Food imported into the U.S. will have to meet the same safety standards as domestic products under a government proposal that would put more responsibility for policing safety on companies and their suppliers.
Importers will have to verify that foreign suppliers have controls to prevent contamination and the U.S. will establish a system to recognize organizations that accredit industry-run inspectors, according to two regulations proposed today. The rules stem from the $1.4 billion Food Modernization Safety Act, passed in 2011 after the poisonings of hundreds of people.
About 15 percent of the U.S. food supply originates outside the nation’s borders, including 50 percent of fresh fruits and 20 percent of fresh vegetables. The new rules focus on supply- chain management, providing extra consumer protection as the Food and Drug Administration said it’s only capable of inspecting less than 2 percent of imports.
“We all share the goal and are committed to being sure imported food is as safe as domestic food, and it’s a challenge,” Michael Taylor, the FDA’s deputy commissioner for food, said in an interview. “We’re in the midst of a process to make sure there are the right prevention standards that protect consumers and protect the food system.”
The new regulations for importers to meet the safety standards will cost the industry as much as $500 million a year, Taylor later said on a conference call.
“It’s long overdue,” Ray Gilmer, a spokesman for the Washington-based United Fresh Produce Association, a trade group for the fruit and vegetable industry, said in an interview.
In 2011, the FDA inspected 6 percent of domestic food producers and 0.4 percent of imports. The proposal comes as the frequency of disease outbreaks linked to food imports has risen. Almost half of 39 outbreaks studied from 2005 to 2010 occurred in the final two years of the period, the Centers for Disease Control and Prevention said in a report last year.
Under the first proposal, importers will have to maintain information about the prevention systems used for their products and they must keep records that the FDA can review, Taylor said.
The second proposal would have the FDA recognize accreditation bodies based on certain criteria such as competency and impartiality. The bodies, which could be foreign government agencies or private companies, would in turn accredit third-party auditors. Certifications may be used by the FDA to determine whether to admit certain food that poses a safety risk, though it won’t serve as a requirement.
The hope is that the standards may be voluntarily adopted by accreditation bodies that also certify private auditors who inspect food in the U.S., Taylor said.
“Together, these are the foundation for a new import safety system,” said Sandra Eskin, director of the food safety campaign at Pew Charitable Trusts, a Washington-based non-profit group, said in an interview. “The number of imports continues to grow, so this is important.”
The proposals await a 120-day period during which companies, consumers and other groups can ask the FDA for changes before the regulations are made final.
Gilmer said his organization is urging the FDA to extend the comment period until all remaining proposals from the Food Modernization Safety Act been released. “These are complex and interrelated,” he said.
The Food Modernization Safety Act, which has been beset by delays, is the biggest change to food industry oversight since 1938. It was prompted partly by recalls of tainted cookie dough, spinach, jalapenos and peanuts that killed at least nine people and sickened more than 700 in 2008 and 2009.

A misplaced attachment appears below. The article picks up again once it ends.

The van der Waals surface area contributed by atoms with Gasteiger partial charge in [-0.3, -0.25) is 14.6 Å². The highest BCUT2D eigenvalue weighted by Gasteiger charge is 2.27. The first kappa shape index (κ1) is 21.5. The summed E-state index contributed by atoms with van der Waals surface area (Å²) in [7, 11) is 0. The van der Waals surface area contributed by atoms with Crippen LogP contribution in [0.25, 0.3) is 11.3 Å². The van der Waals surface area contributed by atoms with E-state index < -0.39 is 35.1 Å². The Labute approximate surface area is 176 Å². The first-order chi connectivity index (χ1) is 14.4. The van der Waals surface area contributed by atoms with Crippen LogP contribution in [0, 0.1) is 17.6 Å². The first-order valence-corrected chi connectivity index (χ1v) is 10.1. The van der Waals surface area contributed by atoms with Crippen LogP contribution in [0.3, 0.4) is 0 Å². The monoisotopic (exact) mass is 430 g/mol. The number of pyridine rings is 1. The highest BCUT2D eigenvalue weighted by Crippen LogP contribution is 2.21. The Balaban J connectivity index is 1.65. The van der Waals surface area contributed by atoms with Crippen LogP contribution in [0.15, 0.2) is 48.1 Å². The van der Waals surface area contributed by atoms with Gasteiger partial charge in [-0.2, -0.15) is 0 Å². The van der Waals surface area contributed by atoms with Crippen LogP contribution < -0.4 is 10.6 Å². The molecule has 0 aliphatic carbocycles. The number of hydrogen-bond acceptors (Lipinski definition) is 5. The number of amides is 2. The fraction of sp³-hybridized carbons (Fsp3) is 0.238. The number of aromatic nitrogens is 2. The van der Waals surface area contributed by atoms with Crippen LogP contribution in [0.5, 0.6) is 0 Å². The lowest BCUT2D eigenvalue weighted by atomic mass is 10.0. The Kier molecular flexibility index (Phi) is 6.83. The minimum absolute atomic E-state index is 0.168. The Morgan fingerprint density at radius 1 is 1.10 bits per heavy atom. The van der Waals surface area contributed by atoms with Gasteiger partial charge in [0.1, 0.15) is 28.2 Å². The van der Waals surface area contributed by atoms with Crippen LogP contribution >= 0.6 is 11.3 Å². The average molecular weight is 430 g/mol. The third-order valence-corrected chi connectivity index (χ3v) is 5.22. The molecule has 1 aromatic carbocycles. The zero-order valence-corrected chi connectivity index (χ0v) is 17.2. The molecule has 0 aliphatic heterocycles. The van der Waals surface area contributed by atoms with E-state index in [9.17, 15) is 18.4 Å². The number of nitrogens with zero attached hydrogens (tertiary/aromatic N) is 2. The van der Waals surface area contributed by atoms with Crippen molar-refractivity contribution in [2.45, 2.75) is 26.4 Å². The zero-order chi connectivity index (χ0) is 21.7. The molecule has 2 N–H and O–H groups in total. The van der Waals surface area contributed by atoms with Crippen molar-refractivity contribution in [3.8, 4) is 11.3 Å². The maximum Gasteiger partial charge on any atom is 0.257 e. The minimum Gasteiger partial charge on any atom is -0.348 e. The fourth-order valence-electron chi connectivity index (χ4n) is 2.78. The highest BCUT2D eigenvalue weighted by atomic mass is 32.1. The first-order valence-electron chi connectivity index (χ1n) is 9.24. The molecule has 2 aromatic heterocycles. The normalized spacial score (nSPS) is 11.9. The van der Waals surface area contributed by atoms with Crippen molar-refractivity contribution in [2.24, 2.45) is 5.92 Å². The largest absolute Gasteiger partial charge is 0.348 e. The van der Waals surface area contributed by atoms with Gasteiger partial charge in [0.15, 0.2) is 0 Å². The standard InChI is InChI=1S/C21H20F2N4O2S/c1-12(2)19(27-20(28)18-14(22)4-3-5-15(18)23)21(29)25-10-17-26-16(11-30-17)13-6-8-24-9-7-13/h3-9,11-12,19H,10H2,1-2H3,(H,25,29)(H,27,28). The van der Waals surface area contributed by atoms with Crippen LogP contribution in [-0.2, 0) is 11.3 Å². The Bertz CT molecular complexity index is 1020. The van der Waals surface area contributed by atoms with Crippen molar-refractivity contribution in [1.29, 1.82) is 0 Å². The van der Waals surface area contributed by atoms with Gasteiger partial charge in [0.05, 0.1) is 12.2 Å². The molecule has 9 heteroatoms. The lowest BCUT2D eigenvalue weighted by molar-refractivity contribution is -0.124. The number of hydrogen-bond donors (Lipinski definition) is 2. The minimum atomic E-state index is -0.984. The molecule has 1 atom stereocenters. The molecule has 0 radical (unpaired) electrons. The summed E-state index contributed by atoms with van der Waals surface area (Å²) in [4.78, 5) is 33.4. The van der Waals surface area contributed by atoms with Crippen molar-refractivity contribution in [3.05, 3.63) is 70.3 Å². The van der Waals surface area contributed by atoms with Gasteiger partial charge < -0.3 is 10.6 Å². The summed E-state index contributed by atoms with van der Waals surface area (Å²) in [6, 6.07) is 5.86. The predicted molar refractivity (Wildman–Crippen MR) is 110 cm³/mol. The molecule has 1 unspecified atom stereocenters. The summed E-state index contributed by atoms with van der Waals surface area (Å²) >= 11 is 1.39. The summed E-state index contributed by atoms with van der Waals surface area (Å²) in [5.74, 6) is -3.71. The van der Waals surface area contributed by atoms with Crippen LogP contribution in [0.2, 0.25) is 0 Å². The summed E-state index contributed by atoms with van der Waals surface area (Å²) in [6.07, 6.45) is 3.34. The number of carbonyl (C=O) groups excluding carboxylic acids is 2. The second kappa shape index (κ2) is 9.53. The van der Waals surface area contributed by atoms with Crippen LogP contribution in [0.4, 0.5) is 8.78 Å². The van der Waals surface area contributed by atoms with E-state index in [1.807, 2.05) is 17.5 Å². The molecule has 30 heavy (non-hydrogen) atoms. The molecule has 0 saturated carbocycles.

The law gave the FDA more power to police domestic and international producers, carry out inspections and force recalls of tainted products in an effort to steer government oversight toward preventing contamination rather than responding once problems occur.
The Obama administration in January issued the first major proposal stemming from the law when it said domestic producers would have one year to develop a formal plan for preventing the causes of foodborne illness. Those rules would also force produce farms with a “high risk” of contamination to develop new hygiene, soil and temperature controls. Those rules have yet to be made final and the FDA said today it’s extending the public-comment period for the proposal until Sept. 16.
“Assuring the safety of imported food is essential to help prevent foodborne illness and protect consumers,” Chris Waldrop, director of the Food Policy Institute at the Washington-based Consumer Federation of America, said in an e- mailed statement about today’s proposals. “We look forward to reviewing the proposals carefully and providing comments to the agency.”
Over the past two decades, the industry has taken on much of the FDA’s role in ensuring that what Americans eat is safe, a Bloomberg Markets magazine report in November showed. The agency has said it doesn’t have the resources to completely oversee the $1.2 trillion in annual food sales.
The quality of private inspections has come under criticism because foodborne outbreaks have occurred despite companies getting high scores on the third-party audits. The private audit system gave sterling marks to a cantaloupe farm, an egg producer, a peanut processor and a ground-turkey plant — either before or right after they supplied toxic food, according to the report.
Food sickens 48 million Americans a year, with 128,000 hospitalized and 3,000 killed, according to estimates from the Centers for Disease Control and Prevention in Atlanta.
(Editors: Romaine Bostick, Bruce Rule)
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